SAN FRANCISCO — In this California epicenter of the coronavirus outbreak, officials say they are trying to be as transparent as possible. They’re keeping a cruise ship out at sea, updating citizens on new cases and providing emergency resources to battle the epidemic.
But on one matter there remains absolute silence: the names of those who have died after being exposed to COVID-19, which so far nationwide involves one Californian and 11 Seattle-area residents.
That’s because experts in public health and bioethics say that far from helping society, a decision to reveal the identities of those — dead or alive — who have contracted coronavirus would be a disaster with far-reaching ramifications.
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“Doctors don’t out people,” says Jeffrey Kahn, director of the Johns Hopkins Berman Institute of Bioethics in Maryland, which focuses on the ethical implications of scientific advancement. “Whether it’s HIV, syphilis, coronavirus or anything else, people simply won’t show up to their doctor if they feel they might be outed for a condition.”
Kahn pointed to the Hippocratic Oath, which explicitly states that a physician will “respect the privacy of my patients, for their problems are not disclosed to me that the world may know.”
What’s more, laws laid down in 1996 by the Health Insurance Portability and Accountability Act (HIPAA) ensure that an individual’s health records remain undisclosed to the general public long after their death. That means releasing names of anyone with COVID-19 would violate HIPAA. So far, there are 51 confirmed COVID-19 cases in California.
“Just wanting to know something like who died from coronavirus doesn’t entitle you to know,” says David Magnus, director of Stanford University’s Center for Biomedical Ethics in California.
“There are far more deadly diseases that doctors see and don’t report publicly,” says Magnus. “Then it’s up to public health officials to step in, but they won’t tell people who you are.”
Coronavirus cases trigger ‘tracing’
What officials are duty-bound to do in any sort of infectious case — whether it’s a sexually transmitted disease or tuberculosis — is referred to as “contact tracing” investigation. This piece of detective work involves finding out anyone who has been in contact with the infected patient and advising them of best next steps.
With just 12 U.S. deaths from COVID-19 to date — compared with 3,400 worldwide, the vast majority in China and 148 in Italy — it remains fairly easy for U.S. health officials to perform contact tracing investigations to try and keep people healthy.
In one California county, that is exactly what is happening. While calls Thursday to Seattle-area health officials were not returned, Placer County Health and Human Services spokesperson Katie Combs Prichard was candid about protocol.
“HIPAA requires us to protect confidentiality and we are only releasing as much information as is necessary to protect public health,” says Combs Prichard, adding that officials did disclose that the one COVID-19 victim in the county — described as an “older adult with underlying conditions” — hailed from the city of Rocklin.
“We are absolutely 100% doing a thorough contact investigation, that’s why we don’t feel there is a public health reason to release more identifying information,” she says. “We’ve been able to develop a thorough list of close contacts and are contacting them directly and placing them in quarantine.”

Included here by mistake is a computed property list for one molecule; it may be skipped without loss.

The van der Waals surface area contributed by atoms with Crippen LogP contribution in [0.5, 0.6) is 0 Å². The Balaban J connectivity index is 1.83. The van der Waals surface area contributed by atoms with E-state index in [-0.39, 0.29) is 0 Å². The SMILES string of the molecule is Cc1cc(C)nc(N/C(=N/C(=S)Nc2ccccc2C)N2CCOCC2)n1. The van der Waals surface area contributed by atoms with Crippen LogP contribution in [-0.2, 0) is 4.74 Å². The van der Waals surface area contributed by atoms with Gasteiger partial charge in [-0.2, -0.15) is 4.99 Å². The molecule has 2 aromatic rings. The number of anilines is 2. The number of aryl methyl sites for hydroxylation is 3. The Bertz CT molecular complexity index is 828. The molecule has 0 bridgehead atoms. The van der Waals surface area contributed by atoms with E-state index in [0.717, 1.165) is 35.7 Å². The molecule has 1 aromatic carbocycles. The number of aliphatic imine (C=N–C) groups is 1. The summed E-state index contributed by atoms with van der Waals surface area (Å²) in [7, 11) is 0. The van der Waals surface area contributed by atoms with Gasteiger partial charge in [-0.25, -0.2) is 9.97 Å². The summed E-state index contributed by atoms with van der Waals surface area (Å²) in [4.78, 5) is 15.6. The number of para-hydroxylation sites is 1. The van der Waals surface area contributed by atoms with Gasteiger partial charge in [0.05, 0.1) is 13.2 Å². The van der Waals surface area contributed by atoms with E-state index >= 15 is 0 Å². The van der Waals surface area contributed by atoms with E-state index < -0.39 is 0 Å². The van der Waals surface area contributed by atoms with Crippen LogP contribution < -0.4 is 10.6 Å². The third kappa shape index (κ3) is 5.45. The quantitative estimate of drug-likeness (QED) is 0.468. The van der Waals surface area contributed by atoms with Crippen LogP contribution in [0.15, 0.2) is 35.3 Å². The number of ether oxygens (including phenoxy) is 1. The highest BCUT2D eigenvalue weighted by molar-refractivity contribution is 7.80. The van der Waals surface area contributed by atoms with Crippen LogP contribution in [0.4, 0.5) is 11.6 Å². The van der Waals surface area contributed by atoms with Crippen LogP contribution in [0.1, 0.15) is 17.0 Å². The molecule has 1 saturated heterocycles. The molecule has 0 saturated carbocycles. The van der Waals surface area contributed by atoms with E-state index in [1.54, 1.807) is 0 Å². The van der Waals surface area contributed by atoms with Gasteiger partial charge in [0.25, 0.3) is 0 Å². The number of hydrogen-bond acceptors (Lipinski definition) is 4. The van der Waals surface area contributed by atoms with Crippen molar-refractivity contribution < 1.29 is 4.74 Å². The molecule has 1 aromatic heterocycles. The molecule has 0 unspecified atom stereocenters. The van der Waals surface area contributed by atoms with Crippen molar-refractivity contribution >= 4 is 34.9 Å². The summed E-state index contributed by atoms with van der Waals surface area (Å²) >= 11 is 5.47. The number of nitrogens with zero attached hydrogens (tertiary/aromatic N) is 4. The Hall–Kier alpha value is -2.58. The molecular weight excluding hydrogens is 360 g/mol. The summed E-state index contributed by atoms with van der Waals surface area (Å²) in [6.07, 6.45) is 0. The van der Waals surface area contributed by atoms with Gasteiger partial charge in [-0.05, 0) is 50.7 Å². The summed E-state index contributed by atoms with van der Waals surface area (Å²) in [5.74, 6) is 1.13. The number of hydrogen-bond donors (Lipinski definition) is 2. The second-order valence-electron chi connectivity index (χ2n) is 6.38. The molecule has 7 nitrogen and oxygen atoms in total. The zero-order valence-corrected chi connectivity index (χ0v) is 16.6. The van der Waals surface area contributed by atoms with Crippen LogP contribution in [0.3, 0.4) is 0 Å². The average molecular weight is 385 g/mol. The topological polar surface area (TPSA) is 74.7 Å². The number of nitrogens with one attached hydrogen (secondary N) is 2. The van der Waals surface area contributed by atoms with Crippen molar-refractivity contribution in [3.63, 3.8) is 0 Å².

Health officials walk ‘a fine line’
Placer County’s approach represents “a constant discussion in public health, as we’re walking a fine line between causing harm and getting people unnecessarily frightened versus making sure they adopt the right precautions,” says Claire Wheeler, professor of Public Health at Portland State University.
Wheeler points out that while medical officials may be following protocol by not releasing the names of COVID-19 victims or those currently with the virus, that doesn’t stop those contacted by health workers from sharing details, including a name, with friends or through social media.
Should such personal information be leaked to the media or online, “it could be very bad for those individuals,” says Wheeler. “What if they lost their jobs? In these situations, people become hysterical. That’s the most dangerous piece of this.”
Worrying about the specific identities of those affected by COVID-19 may soon be moot, says Stephen Latham, director of Yale University’s Interdisciplinary Center for Bioethics in Connecticut.
With experts predicting that the number of people carrying the virus is bound to increase exponentially in the coming days and weeks, we may start reacting to coronavirus reports in much the same way we react to the seasonal flu, which this year has infected 32 million Americans and killed 18,000.
We’ll focus more on protecting ourselves — with rituals ranging from frequent hand washing to avoid large crowds — and care much less about the specific names or ethnicities of those with COVID-19, Latham predicts.
“In this first days of coronavirus, Chinese people and even Chinese food were stigmatized, but now we know this has nothing to do with going to a Chinese restaurant, it’s more about bumping into anyone of any ethnicity who might have this disease,” he says. “It’s everyone.”
Contributing: Lindsay Schnell, USA TODAY
Follow USA TODAY national correspondent Marco della Cava: @marcodellacava
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